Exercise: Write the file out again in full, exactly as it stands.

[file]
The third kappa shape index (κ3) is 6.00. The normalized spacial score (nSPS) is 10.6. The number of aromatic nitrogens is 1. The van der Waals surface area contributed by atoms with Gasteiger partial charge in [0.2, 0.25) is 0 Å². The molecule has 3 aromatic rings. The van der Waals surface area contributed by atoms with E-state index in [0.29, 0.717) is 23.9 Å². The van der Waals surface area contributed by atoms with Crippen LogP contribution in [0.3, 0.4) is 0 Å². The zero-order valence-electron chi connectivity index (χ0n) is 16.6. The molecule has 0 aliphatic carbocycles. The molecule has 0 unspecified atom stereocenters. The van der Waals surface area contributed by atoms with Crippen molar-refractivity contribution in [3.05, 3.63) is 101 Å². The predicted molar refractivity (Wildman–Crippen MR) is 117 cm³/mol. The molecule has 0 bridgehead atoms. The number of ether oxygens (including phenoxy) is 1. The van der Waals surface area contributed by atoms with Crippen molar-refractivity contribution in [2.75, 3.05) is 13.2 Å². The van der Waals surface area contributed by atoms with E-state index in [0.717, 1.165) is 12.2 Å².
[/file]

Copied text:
The third kappa shape index (κ3) is 6.00. The normalized spacial score (nSPS) is 10.6. The number of aromatic nitrogens is 1. The van der Waals surface area contributed by atoms with Gasteiger partial charge in [0.2, 0.25) is 0 Å². The molecule has 3 aromatic rings. The van der Waals surface area contributed by atoms with E-state index in [0.29, 0.717) is 23.9 Å². The van der Waals surface area contributed by atoms with Crippen LogP contribution in [0.3, 0.4) is 0 Å². The zero-order valence-electron chi connectivity index (χ0n) is 16.6. The molecule has 0 aliphatic carbocycles. The molecule has 0 unspecified atom stereocenters. The van der Waals surface area contributed by atoms with Crippen molar-refractivity contribution in [3.05, 3.63) is 101 Å². The predicted molar refractivity (Wildman–Crippen MR) is 117 cm³/mol. The molecule has 0 bridgehead atoms. The number of ether oxygens (including phenoxy) is 1. The van der Waals surface area contributed by atoms with Crippen molar-refractivity contribution in [2.75, 3.05) is 13.2 Å². The van der Waals surface area contributed by atoms with E-state index in [0.717, 1.165) is 12.2 Å².